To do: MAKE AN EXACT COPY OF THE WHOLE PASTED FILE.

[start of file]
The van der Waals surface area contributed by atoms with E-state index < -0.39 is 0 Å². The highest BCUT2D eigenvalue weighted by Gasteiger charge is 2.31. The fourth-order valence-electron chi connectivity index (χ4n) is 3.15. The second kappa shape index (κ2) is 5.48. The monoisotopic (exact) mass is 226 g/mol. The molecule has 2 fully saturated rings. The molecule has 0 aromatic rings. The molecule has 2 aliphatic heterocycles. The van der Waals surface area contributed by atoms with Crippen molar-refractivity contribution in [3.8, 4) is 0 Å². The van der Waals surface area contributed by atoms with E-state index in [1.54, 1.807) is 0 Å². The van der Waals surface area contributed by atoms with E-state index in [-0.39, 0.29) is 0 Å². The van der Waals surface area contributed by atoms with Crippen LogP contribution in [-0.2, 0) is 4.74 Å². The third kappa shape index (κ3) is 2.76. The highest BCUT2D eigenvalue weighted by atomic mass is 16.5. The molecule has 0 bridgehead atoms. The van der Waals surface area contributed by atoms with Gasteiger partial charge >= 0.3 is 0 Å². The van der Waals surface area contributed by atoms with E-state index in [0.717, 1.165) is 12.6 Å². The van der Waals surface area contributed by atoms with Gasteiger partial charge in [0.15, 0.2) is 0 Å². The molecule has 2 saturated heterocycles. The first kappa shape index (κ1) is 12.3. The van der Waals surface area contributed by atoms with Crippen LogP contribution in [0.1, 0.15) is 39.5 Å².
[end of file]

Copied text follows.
The van der Waals surface area contributed by atoms with E-state index < -0.39 is 0 Å². The highest BCUT2D eigenvalue weighted by Gasteiger charge is 2.31. The fourth-order valence-electron chi connectivity index (χ4n) is 3.15. The second kappa shape index (κ2) is 5.48. The monoisotopic (exact) mass is 226 g/mol. The molecule has 2 fully saturated rings. The molecule has 0 aromatic rings. The molecule has 2 aliphatic heterocycles. The van der Waals surface area contributed by atoms with Crippen molar-refractivity contribution in [3.8, 4) is 0 Å². The van der Waals surface area contributed by atoms with E-state index in [1.54, 1.807) is 0 Å². The van der Waals surface area contributed by atoms with E-state index in [-0.39, 0.29) is 0 Å². The van der Waals surface area contributed by atoms with Crippen LogP contribution in [-0.2, 0) is 4.74 Å². The third kappa shape index (κ3) is 2.76. The highest BCUT2D eigenvalue weighted by atomic mass is 16.5. The molecule has 0 bridgehead atoms. The van der Waals surface area contributed by atoms with Gasteiger partial charge >= 0.3 is 0 Å². The van der Waals surface area contributed by atoms with E-state index in [0.717, 1.165) is 12.6 Å². The van der Waals surface area contributed by atoms with Gasteiger partial charge in [0.15, 0.2) is 0 Å². The molecule has 2 saturated heterocycles. The first kappa shape index (κ1) is 12.3. The van der Waals surface area contributed by atoms with Crippen LogP contribution in [0.1, 0.15) is 39.5 Å².